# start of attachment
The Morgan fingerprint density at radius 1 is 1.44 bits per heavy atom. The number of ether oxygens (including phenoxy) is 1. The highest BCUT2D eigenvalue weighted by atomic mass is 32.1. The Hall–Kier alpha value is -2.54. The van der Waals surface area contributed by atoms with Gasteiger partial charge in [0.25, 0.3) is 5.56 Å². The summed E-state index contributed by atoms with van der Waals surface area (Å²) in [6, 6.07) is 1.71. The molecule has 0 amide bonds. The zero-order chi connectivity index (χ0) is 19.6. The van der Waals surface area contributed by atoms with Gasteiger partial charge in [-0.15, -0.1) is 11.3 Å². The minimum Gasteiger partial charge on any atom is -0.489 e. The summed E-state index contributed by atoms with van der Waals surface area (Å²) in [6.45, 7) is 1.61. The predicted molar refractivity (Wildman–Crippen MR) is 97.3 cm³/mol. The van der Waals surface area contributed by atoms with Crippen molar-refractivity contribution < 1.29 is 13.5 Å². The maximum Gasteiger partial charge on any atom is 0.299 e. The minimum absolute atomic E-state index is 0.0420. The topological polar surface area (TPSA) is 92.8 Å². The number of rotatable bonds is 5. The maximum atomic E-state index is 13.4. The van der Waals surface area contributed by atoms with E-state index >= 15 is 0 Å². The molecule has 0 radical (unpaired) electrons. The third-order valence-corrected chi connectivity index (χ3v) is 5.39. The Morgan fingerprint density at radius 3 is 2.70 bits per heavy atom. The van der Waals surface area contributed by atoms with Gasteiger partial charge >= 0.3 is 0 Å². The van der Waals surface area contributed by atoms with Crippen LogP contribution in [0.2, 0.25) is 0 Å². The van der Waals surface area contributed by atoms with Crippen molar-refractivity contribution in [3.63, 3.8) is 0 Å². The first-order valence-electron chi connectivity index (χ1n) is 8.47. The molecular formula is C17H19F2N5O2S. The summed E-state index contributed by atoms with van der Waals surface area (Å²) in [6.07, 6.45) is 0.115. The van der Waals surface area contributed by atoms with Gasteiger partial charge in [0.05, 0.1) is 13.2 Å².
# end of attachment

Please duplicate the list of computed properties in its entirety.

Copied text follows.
The Morgan fingerprint density at radius 1 is 1.44 bits per heavy atom. The number of ether oxygens (including phenoxy) is 1. The highest BCUT2D eigenvalue weighted by atomic mass is 32.1. The Hall–Kier alpha value is -2.54. The van der Waals surface area contributed by atoms with Gasteiger partial charge in [0.25, 0.3) is 5.56 Å². The summed E-state index contributed by atoms with van der Waals surface area (Å²) in [6, 6.07) is 1.71. The molecule has 0 amide bonds. The zero-order chi connectivity index (χ0) is 19.6. The van der Waals surface area contributed by atoms with Gasteiger partial charge in [-0.15, -0.1) is 11.3 Å². The minimum Gasteiger partial charge on any atom is -0.489 e. The summed E-state index contributed by atoms with van der Waals surface area (Å²) in [6.45, 7) is 1.61. The predicted molar refractivity (Wildman–Crippen MR) is 97.3 cm³/mol. The van der Waals surface area contributed by atoms with Crippen molar-refractivity contribution < 1.29 is 13.5 Å². The maximum Gasteiger partial charge on any atom is 0.299 e. The minimum absolute atomic E-state index is 0.0420. The topological polar surface area (TPSA) is 92.8 Å². The number of rotatable bonds is 5. The maximum atomic E-state index is 13.4. The van der Waals surface area contributed by atoms with E-state index >= 15 is 0 Å². The molecule has 0 radical (unpaired) electrons. The third-order valence-corrected chi connectivity index (χ3v) is 5.39. The Morgan fingerprint density at radius 3 is 2.70 bits per heavy atom. The van der Waals surface area contributed by atoms with Gasteiger partial charge >= 0.3 is 0 Å². The van der Waals surface area contributed by atoms with Crippen LogP contribution in [0.2, 0.25) is 0 Å². The van der Waals surface area contributed by atoms with Crippen molar-refractivity contribution in [3.63, 3.8) is 0 Å². The first-order valence-electron chi connectivity index (χ1n) is 8.47. The molecular formula is C17H19F2N5O2S. The summed E-state index contributed by atoms with van der Waals surface area (Å²) in [6.07, 6.45) is 0.115. The van der Waals surface area contributed by atoms with Gasteiger partial charge in [0.05, 0.1) is 13.2 Å².